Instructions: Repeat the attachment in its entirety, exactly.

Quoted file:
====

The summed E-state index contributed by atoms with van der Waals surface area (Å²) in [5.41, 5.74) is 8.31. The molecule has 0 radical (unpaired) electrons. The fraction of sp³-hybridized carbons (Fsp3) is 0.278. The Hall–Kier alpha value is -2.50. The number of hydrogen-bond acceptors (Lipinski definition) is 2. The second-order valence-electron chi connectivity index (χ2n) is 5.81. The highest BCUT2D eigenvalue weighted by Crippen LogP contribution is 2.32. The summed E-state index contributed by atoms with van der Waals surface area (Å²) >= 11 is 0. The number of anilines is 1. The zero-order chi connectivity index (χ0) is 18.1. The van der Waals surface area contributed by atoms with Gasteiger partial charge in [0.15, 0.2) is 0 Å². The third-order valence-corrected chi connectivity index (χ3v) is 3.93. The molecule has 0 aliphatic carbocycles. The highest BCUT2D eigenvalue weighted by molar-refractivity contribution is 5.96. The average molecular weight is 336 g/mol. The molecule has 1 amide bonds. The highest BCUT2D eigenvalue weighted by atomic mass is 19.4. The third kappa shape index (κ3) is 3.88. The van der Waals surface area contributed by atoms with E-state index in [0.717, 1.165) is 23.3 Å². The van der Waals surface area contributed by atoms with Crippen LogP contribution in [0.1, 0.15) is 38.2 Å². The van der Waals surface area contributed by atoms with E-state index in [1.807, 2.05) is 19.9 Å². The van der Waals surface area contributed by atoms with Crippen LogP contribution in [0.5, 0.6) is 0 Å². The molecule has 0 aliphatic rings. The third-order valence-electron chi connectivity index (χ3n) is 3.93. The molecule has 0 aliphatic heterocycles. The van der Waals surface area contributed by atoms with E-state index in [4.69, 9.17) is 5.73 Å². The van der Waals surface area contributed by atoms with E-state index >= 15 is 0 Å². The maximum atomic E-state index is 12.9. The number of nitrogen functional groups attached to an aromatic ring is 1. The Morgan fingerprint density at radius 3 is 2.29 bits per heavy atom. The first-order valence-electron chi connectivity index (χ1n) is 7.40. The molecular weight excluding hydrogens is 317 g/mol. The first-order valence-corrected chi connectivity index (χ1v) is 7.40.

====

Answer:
The summed E-state index contributed by atoms with van der Waals surface area (Å²) in [5.41, 5.74) is 8.31. The molecule has 0 radical (unpaired) electrons. The fraction of sp³-hybridized carbons (Fsp3) is 0.278. The Hall–Kier alpha value is -2.50. The number of hydrogen-bond acceptors (Lipinski definition) is 2. The second-order valence-electron chi connectivity index (χ2n) is 5.81. The highest BCUT2D eigenvalue weighted by Crippen LogP contribution is 2.32. The summed E-state index contributed by atoms with van der Waals surface area (Å²) >= 11 is 0. The number of anilines is 1. The zero-order chi connectivity index (χ0) is 18.1. The van der Waals surface area contributed by atoms with Gasteiger partial charge in [0.15, 0.2) is 0 Å². The third-order valence-corrected chi connectivity index (χ3v) is 3.93. The molecule has 0 aliphatic carbocycles. The highest BCUT2D eigenvalue weighted by molar-refractivity contribution is 5.96. The average molecular weight is 336 g/mol. The molecule has 1 amide bonds. The highest BCUT2D eigenvalue weighted by atomic mass is 19.4. The third kappa shape index (κ3) is 3.88. The van der Waals surface area contributed by atoms with E-state index in [0.717, 1.165) is 23.3 Å². The van der Waals surface area contributed by atoms with Crippen LogP contribution in [0.1, 0.15) is 38.2 Å². The van der Waals surface area contributed by atoms with E-state index in [1.807, 2.05) is 19.9 Å². The van der Waals surface area contributed by atoms with Crippen LogP contribution in [0.5, 0.6) is 0 Å². The molecule has 0 aliphatic rings. The third-order valence-electron chi connectivity index (χ3n) is 3.93. The molecule has 0 aliphatic heterocycles. The van der Waals surface area contributed by atoms with E-state index in [4.69, 9.17) is 5.73 Å². The van der Waals surface area contributed by atoms with E-state index >= 15 is 0 Å². The maximum atomic E-state index is 12.9. The number of nitrogen functional groups attached to an aromatic ring is 1. The Morgan fingerprint density at radius 3 is 2.29 bits per heavy atom. The first-order valence-electron chi connectivity index (χ1n) is 7.40. The molecular weight excluding hydrogens is 317 g/mol. The first-order valence-corrected chi connectivity index (χ1v) is 7.40.